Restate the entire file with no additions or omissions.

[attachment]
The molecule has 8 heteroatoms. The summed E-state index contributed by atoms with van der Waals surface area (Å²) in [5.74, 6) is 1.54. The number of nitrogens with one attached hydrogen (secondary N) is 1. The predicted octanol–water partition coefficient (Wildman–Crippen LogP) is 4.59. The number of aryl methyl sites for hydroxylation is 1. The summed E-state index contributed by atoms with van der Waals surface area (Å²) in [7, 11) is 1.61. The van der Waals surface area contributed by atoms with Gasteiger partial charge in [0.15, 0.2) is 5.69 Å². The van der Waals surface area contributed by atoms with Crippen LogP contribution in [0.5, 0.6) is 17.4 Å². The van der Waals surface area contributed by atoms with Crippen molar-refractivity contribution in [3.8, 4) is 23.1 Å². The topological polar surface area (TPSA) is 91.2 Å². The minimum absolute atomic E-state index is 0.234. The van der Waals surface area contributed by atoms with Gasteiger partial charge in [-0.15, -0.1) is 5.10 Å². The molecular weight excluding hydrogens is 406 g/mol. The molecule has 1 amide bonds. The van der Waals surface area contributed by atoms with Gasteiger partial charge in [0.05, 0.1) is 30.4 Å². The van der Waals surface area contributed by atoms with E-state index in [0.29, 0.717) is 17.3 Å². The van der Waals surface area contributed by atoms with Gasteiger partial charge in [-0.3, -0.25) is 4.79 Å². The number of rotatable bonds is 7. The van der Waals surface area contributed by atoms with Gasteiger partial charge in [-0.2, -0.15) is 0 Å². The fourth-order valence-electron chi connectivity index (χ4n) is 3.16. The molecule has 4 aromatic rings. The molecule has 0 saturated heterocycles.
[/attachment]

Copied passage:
The molecule has 8 heteroatoms. The summed E-state index contributed by atoms with van der Waals surface area (Å²) in [5.74, 6) is 1.54. The number of nitrogens with one attached hydrogen (secondary N) is 1. The predicted octanol–water partition coefficient (Wildman–Crippen LogP) is 4.59. The number of aryl methyl sites for hydroxylation is 1. The summed E-state index contributed by atoms with van der Waals surface area (Å²) in [7, 11) is 1.61. The van der Waals surface area contributed by atoms with Gasteiger partial charge in [0.15, 0.2) is 5.69 Å². The van der Waals surface area contributed by atoms with Crippen LogP contribution in [0.5, 0.6) is 17.4 Å². The van der Waals surface area contributed by atoms with Crippen molar-refractivity contribution in [3.8, 4) is 23.1 Å². The topological polar surface area (TPSA) is 91.2 Å². The minimum absolute atomic E-state index is 0.234. The van der Waals surface area contributed by atoms with Gasteiger partial charge in [-0.15, -0.1) is 5.10 Å². The molecular weight excluding hydrogens is 406 g/mol. The molecule has 1 amide bonds. The van der Waals surface area contributed by atoms with Gasteiger partial charge in [0.05, 0.1) is 30.4 Å². The van der Waals surface area contributed by atoms with E-state index in [0.29, 0.717) is 17.3 Å². The van der Waals surface area contributed by atoms with Gasteiger partial charge in [-0.3, -0.25) is 4.79 Å². The number of rotatable bonds is 7. The van der Waals surface area contributed by atoms with Gasteiger partial charge in [-0.2, -0.15) is 0 Å². The fourth-order valence-electron chi connectivity index (χ4n) is 3.16. The molecule has 4 aromatic rings. The molecule has 0 saturated heterocycles.